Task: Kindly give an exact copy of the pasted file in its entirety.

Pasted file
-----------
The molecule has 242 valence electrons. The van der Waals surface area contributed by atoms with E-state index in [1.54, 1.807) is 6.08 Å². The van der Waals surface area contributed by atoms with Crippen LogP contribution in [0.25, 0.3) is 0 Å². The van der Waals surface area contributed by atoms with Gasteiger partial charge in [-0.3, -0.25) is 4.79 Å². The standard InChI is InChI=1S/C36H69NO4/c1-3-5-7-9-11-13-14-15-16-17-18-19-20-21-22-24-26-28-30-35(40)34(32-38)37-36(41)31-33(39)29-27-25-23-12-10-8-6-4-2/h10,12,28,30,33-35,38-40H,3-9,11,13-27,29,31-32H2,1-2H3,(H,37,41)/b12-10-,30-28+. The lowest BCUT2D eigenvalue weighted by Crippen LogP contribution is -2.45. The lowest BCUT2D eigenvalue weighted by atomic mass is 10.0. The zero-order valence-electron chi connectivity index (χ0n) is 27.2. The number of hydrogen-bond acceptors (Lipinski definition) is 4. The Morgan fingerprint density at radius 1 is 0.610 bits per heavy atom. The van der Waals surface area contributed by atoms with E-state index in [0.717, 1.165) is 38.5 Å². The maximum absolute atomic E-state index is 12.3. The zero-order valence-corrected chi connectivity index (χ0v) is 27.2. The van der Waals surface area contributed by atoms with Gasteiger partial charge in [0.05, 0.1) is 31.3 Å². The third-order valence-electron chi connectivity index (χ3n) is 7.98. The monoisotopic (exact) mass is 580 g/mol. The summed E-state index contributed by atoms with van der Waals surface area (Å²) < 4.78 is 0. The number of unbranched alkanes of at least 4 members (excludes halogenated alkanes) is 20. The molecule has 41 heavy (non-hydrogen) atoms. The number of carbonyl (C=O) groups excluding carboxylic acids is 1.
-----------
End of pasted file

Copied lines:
The molecule has 242 valence electrons. The van der Waals surface area contributed by atoms with E-state index in [1.54, 1.807) is 6.08 Å². The van der Waals surface area contributed by atoms with Crippen LogP contribution in [0.25, 0.3) is 0 Å². The van der Waals surface area contributed by atoms with Gasteiger partial charge in [-0.3, -0.25) is 4.79 Å². The standard InChI is InChI=1S/C36H69NO4/c1-3-5-7-9-11-13-14-15-16-17-18-19-20-21-22-24-26-28-30-35(40)34(32-38)37-36(41)31-33(39)29-27-25-23-12-10-8-6-4-2/h10,12,28,30,33-35,38-40H,3-9,11,13-27,29,31-32H2,1-2H3,(H,37,41)/b12-10-,30-28+. The lowest BCUT2D eigenvalue weighted by Crippen LogP contribution is -2.45. The lowest BCUT2D eigenvalue weighted by atomic mass is 10.0. The zero-order valence-electron chi connectivity index (χ0n) is 27.2. The number of hydrogen-bond acceptors (Lipinski definition) is 4. The Morgan fingerprint density at radius 1 is 0.610 bits per heavy atom. The van der Waals surface area contributed by atoms with E-state index in [0.717, 1.165) is 38.5 Å². The maximum absolute atomic E-state index is 12.3. The zero-order valence-corrected chi connectivity index (χ0v) is 27.2. The van der Waals surface area contributed by atoms with Gasteiger partial charge in [0.05, 0.1) is 31.3 Å². The third-order valence-electron chi connectivity index (χ3n) is 7.98. The monoisotopic (exact) mass is 580 g/mol. The summed E-state index contributed by atoms with van der Waals surface area (Å²) < 4.78 is 0. The number of unbranched alkanes of at least 4 members (excludes halogenated alkanes) is 20. The molecule has 41 heavy (non-hydrogen) atoms. The number of carbonyl (C=O) groups excluding carboxylic acids is 1.